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The metaphor is historically accurate: actual caged canaries were historically brought into coal mines. The breeding of canaries in captivity in Europe started in the 17th century, and thus predates underground coal mining. By the time underground coal mining started, caged canaries were already available. Their smallness, and the smallness of the cages, [...


14

In early Middle English, people used an before all words, whether they started with a consonant or vowel. They started dropping the /n/ before consonants, but the /n/ was retained before /h/ longer than it was retained before other consonants. Shakespeare seems to use "a" before almost all one-syllable words starting with "h" except ones where the "h" wasn'...


11

Male canaries will sing all the time when they're alone in the hope of their song attracting a female. In fact, the main reason for them being held in captivity is their incessant song. This makes them ideal for coal mines; you don't have to concentrate on them or watch them. You do your work, register the canary's song as a background noise, and as soon as ...


6

Canaries were not only used in coal mines. The old Normanby Park steelworks in Scunthorpe had an aviary as late as the mid twentieth century where they bred canaries for gas detection purposes. They were so good at breeding that they showed the best looking birds (and probably the best singers) in competition with other breeders. A caged canary would be ...


6

This is not unique to the pronunciation of autophagy There is no principle saying that the pronunciation of a word must always divide it into parts that correspond to its etymological components. That's just the way compounds formed in English from English words (like paperhanger) tend to be pronounced. But not all compounds are formed in English from ...


5

Sports In sports, officials such as referees or umpires make calls, that is, they declare by speech and/or understood gestures a decision concerning play. Initially, the whole affair is quite literal: At one o’clock the horses were at the starting post, and the Umpire called “off!” — Sydney Monitor, 14 Apr.1832. Starting pistols, apparently, were not ...


4

The earliest match I could find for this call and response (in its short form) is from Albert Smith, The Fortunes of the Scattergood Family, serialized in in Bentley's Miscellany, volume 15 (1844): They [four larger schoolboys at Merchant Tailors] lifted the box on to the table, and then made Frederick who was beginning to cry very piteously, open the ...


3

To answer the specific questions asked in the post body. When did calling someone “Fredo” become an insult? Is it considered racist in the US? The origin of the insult is apparently Fredo Corleone, the weaker and less-intelligent of two sons in the Italian mob family from The Godfather. It's not a very commonly known insult, but seems to be more-commonly ...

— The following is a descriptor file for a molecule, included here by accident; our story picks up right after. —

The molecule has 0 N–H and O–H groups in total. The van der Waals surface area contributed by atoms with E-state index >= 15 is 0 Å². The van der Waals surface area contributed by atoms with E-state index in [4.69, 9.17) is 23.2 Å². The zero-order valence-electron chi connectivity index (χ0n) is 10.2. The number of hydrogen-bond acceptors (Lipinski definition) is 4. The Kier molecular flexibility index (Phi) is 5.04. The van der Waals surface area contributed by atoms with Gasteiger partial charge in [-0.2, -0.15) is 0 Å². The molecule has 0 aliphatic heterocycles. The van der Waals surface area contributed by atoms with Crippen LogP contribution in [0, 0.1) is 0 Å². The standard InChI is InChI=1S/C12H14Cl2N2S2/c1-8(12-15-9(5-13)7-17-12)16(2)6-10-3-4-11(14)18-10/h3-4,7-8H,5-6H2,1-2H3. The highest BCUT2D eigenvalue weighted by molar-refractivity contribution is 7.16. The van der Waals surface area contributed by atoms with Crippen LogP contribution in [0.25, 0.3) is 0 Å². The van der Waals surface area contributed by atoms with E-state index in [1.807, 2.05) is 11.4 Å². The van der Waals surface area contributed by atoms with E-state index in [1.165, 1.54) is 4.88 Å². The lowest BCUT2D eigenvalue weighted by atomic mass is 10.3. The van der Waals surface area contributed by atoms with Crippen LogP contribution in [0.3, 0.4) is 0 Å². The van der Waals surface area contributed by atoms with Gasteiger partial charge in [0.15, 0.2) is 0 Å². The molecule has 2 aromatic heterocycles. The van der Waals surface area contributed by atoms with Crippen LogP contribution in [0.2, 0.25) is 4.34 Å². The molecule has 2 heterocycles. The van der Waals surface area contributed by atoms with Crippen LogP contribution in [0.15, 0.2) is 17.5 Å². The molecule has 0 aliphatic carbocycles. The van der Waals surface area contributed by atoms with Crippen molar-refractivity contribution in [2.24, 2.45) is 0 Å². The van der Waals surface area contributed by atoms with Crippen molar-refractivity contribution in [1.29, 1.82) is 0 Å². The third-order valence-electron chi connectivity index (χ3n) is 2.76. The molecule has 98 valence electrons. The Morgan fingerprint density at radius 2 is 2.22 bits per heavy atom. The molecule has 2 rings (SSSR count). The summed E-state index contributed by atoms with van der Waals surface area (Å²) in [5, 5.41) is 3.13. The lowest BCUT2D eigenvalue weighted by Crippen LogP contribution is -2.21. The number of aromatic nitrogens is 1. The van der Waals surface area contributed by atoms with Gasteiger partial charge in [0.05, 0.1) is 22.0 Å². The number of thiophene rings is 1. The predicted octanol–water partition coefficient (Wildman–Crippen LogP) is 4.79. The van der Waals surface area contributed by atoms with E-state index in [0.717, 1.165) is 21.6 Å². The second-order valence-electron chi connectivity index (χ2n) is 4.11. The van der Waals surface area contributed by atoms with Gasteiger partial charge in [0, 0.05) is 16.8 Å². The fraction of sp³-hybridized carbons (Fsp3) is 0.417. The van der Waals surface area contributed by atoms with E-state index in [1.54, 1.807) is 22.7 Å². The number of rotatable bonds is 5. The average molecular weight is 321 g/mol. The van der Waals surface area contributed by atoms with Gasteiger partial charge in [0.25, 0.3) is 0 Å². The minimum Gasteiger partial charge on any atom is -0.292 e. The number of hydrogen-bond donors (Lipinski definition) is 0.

2

It's not related to etymology: the short vowel is because of the presence of the suffix -ic, as you say in the comments. Even when O is in a stressed syllable and followed by a single consonant letter and a vowel letter, it isn't certain that it will be pronounced as /oʊ/ instead of as /ɑ/. Various words have a "short vowel" even when only a single ...


2

χ Marks the Spot When Latin borrowed Greek words containing the letters χ, φ, and θ, they were rendered as ch, ph, and th, indicating their original aspiration. Thus σχολή (schole) becomes Latin schola, though scola also appears. Old English scōl ignored this particular nicety, as did, for the most part, Middle English: Nu hauede þe king Aruiragus enne ...


2

Middle English and Now In Middle English, as the examples in the online Middle English Compendium attest, however is concessive, not contrastive: For sikerly my dette shal be quyt Towardes yow, howevere that I fare To goon a-begged in my kirtle bare. For surely my debt shall be repaid To you, even if I have To go abegging in my bare tunic. — ...


1

In the sense of 'twirling waxed mustahces': Dastardly Whiplash An oddly specific kind of character, the Dastardly Whiplash is a cartoonish villain taken from the silent film tradition [1891-1920]. Usually a Man of Wealth and Taste, in Great Britain (cough Evil Brit cough), he was generally a Bad Baronet; in the U.S., he was often an Evil Banker who ...


1

I went to a (very British type of) private Anglican school in South Africa in the 70's, and recall the 'quis? ego' quite vividly. It generally had to do when someone had too much of something (eg. Fruit that was soon to get over ripe) and was willing to give it away. The first to say 'ego' generally got it, but there were often squabbles about who was really ...


1

The evidence I found is consistent with the proverb being originally Gaelic, with it entering English in Scotland, and with it always having meant what it means today. As for the purported “original meaning”, I cannot trace it back any further than 1994. Early occurrences All the early occurrences of the proverb that I can find appear in Scottish or Irish ...


1

It’s an old Scottish pair of words meaning clockwise and counter clockwise. The first time I heard them used was in the context of Wicca or modern paganism in which widdershins (counter clockwise) is extremely chaotic and destructive or unlucky when used in a spell and clockwise has a more invoking or constructive aspect. When witches use hand motions or ...


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